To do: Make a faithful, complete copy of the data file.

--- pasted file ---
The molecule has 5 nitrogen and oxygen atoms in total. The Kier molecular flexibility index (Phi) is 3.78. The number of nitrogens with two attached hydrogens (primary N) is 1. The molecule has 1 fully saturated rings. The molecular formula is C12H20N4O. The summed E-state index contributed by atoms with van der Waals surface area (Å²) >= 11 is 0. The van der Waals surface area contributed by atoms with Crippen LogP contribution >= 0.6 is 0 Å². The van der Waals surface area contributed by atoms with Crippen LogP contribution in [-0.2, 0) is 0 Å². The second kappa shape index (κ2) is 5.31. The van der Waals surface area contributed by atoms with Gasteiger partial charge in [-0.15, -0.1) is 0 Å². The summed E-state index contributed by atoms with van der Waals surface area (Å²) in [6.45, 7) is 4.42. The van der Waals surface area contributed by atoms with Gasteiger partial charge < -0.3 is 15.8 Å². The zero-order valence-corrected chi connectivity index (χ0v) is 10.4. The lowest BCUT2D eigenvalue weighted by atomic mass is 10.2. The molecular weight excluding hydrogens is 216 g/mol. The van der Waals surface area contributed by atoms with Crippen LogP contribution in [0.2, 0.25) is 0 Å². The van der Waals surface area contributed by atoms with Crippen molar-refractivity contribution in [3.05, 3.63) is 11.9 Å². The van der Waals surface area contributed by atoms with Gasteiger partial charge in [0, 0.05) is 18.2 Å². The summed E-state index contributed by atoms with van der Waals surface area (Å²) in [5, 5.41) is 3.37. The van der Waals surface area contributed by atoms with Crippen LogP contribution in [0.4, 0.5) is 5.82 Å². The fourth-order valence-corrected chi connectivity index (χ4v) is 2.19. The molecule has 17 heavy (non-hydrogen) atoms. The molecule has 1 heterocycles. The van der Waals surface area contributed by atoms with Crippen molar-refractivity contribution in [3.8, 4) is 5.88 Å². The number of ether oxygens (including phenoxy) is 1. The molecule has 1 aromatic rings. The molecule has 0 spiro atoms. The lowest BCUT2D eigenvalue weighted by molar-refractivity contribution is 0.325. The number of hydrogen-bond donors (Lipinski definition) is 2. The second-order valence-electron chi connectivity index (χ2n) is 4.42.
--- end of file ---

The molecule has 5 nitrogen and oxygen atoms in total. The Kier molecular flexibility index (Phi) is 3.78. The number of nitrogens with two attached hydrogens (primary N) is 1. The molecule has 1 fully saturated rings. The molecular formula is C12H20N4O. The summed E-state index contributed by atoms with van der Waals surface area (Å²) >= 11 is 0. The van der Waals surface area contributed by atoms with Crippen LogP contribution >= 0.6 is 0 Å². The van der Waals surface area contributed by atoms with Crippen LogP contribution in [-0.2, 0) is 0 Å². The second kappa shape index (κ2) is 5.31. The van der Waals surface area contributed by atoms with Gasteiger partial charge in [-0.15, -0.1) is 0 Å². The summed E-state index contributed by atoms with van der Waals surface area (Å²) in [6.45, 7) is 4.42. The van der Waals surface area contributed by atoms with Gasteiger partial charge < -0.3 is 15.8 Å². The zero-order valence-corrected chi connectivity index (χ0v) is 10.4. The lowest BCUT2D eigenvalue weighted by atomic mass is 10.2. The molecular weight excluding hydrogens is 216 g/mol. The van der Waals surface area contributed by atoms with Crippen LogP contribution in [0.2, 0.25) is 0 Å². The van der Waals surface area contributed by atoms with Crippen molar-refractivity contribution in [3.05, 3.63) is 11.9 Å². The van der Waals surface area contributed by atoms with Gasteiger partial charge in [0, 0.05) is 18.2 Å². The summed E-state index contributed by atoms with van der Waals surface area (Å²) in [5, 5.41) is 3.37. The van der Waals surface area contributed by atoms with Crippen LogP contribution in [0.4, 0.5) is 5.82 Å². The fourth-order valence-corrected chi connectivity index (χ4v) is 2.19. The molecule has 17 heavy (non-hydrogen) atoms. The molecule has 1 heterocycles. The van der Waals surface area contributed by atoms with Crippen molar-refractivity contribution in [3.8, 4) is 5.88 Å². The number of ether oxygens (including phenoxy) is 1. The molecule has 1 aromatic rings. The molecule has 0 spiro atoms. The lowest BCUT2D eigenvalue weighted by molar-refractivity contribution is 0.325. The number of hydrogen-bond donors (Lipinski definition) is 2. The second-order valence-electron chi connectivity index (χ2n) is 4.42.